Reverend Andrew S. Hayter
Reverend Andrew S. Hayter (1818-1900) arrived in the area with his family by 1869 and purchased land. Hayter, pronounced “High-ter,” was a Presbyterian preacher and land surveyor originally from Tennessee by way of Alabama. He founded two churches, a school, and a Masonic Lodge.
By early 1876, railroad construction resumed. Hayter was now working with the railroad as a consultant for surveying the land. He supplied trees from his land for building materials and even provided a place for railroad workers to camp. The railroad also sought his help in plotting a new half-mile-square settlement in between Dallas and Fort Worth. Yet, the new settlement, which would be located along the railroad, still needed a name.
“The Father of Arlington”
It’s believed that the railroad offered to name the new settlement after Hayter for his services — or at least give him naming privileges. Yet, it’s said that Hayter — and possibly Postmaster James Ditto, Sr. — suggested the name “Arlington” instead. The name was in honor of Robert E. Lee’s hometown in Virginia; Lee had served in North Texas at one point and met both Hayter and Ditto. The settlement would be known as Arlington sometime during 1876-1877, yet it wouldn’t officially incorporate as a town until April 21, 1884.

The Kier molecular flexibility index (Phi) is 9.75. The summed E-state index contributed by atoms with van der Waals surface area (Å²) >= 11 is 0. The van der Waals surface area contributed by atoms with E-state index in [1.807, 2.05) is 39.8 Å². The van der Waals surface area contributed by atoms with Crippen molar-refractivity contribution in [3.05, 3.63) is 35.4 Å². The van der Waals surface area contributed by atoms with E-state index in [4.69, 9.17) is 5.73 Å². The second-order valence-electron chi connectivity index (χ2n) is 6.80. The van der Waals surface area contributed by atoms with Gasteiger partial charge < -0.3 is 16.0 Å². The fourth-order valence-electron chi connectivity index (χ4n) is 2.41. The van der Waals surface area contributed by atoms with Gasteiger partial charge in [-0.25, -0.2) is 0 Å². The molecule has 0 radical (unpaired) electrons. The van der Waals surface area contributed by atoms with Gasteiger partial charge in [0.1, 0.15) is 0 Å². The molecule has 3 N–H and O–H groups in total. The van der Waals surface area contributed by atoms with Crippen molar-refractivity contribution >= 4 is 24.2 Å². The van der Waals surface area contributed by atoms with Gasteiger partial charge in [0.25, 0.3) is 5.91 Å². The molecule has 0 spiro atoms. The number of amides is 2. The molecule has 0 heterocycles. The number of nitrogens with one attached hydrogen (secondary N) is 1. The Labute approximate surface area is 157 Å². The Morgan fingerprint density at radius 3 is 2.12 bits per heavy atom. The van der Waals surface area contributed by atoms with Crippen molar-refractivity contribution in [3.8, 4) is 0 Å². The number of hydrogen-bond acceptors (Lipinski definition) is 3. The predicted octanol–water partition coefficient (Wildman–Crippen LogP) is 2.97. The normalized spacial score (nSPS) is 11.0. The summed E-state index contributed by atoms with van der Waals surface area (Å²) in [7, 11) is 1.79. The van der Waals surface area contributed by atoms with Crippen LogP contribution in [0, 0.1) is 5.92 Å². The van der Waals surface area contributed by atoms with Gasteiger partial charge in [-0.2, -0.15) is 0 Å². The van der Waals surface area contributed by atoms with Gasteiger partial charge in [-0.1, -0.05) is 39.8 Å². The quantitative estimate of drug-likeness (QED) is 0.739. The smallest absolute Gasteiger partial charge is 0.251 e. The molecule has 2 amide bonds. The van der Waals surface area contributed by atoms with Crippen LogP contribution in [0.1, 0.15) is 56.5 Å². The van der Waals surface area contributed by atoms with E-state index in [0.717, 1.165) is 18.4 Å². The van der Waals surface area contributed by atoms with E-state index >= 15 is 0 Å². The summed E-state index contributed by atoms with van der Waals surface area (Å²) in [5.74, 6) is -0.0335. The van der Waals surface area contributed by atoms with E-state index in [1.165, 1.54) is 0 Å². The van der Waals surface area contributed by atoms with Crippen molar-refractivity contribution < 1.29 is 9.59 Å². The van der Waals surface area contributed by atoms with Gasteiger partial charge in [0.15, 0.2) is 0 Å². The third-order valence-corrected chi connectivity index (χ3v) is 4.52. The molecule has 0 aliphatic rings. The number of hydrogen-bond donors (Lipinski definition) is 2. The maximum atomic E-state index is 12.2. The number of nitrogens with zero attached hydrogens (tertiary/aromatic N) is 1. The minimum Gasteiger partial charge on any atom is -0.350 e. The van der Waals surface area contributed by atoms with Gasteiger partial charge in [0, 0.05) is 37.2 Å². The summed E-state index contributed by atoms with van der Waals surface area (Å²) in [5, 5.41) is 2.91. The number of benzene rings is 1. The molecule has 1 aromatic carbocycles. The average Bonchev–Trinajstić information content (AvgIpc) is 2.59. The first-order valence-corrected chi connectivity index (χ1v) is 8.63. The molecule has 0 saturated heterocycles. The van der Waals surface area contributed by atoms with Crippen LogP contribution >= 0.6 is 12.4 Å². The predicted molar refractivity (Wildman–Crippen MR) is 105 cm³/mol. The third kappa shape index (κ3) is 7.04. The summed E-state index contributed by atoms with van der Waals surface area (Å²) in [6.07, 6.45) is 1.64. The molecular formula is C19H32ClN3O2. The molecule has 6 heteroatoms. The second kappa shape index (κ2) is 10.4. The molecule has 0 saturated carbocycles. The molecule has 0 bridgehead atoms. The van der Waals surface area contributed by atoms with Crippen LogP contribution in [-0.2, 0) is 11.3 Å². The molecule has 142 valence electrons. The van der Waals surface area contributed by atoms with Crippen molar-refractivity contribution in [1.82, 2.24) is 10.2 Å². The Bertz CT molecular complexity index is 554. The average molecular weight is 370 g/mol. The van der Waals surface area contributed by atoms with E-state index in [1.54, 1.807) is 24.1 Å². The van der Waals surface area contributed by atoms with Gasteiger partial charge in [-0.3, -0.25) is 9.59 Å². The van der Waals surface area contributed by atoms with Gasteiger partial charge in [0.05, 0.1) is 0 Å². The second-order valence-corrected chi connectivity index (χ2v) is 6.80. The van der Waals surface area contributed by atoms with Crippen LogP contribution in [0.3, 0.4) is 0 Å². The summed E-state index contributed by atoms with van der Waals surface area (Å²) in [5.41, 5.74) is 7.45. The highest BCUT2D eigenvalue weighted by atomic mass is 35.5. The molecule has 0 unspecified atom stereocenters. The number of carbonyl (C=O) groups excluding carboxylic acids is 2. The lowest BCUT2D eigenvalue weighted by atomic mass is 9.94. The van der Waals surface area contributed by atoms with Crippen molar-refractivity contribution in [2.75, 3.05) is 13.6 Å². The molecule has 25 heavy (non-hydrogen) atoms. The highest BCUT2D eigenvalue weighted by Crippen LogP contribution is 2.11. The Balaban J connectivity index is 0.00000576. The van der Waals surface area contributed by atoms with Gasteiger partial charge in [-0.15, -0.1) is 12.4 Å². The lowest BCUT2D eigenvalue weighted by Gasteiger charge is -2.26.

Note: The Texas & Pacific Railroad map earlier in this post references the town’s name as Arlington. The map is dated September 1, 1876. The name “Arlington” likely wasn’t widely recognized by other organizations until 1877. Yet, for reasons unknown, the settlement didn’t officially file the paperwork to be incorporated as a town until April 1884.
While some details of the town’s naming are unclear, Hayter’s impact on the railroad and how it affected Arlington’s future is not. His efforts likely helped lay the foundation for Arlington and its growth. As such, he would later become known as the “Father of Arlington.” Today, there is a Texas Historical Marker and a bronze bust of Reverend Andrew S. Hayter in Downtown Arlington, not far from the railroad tracks.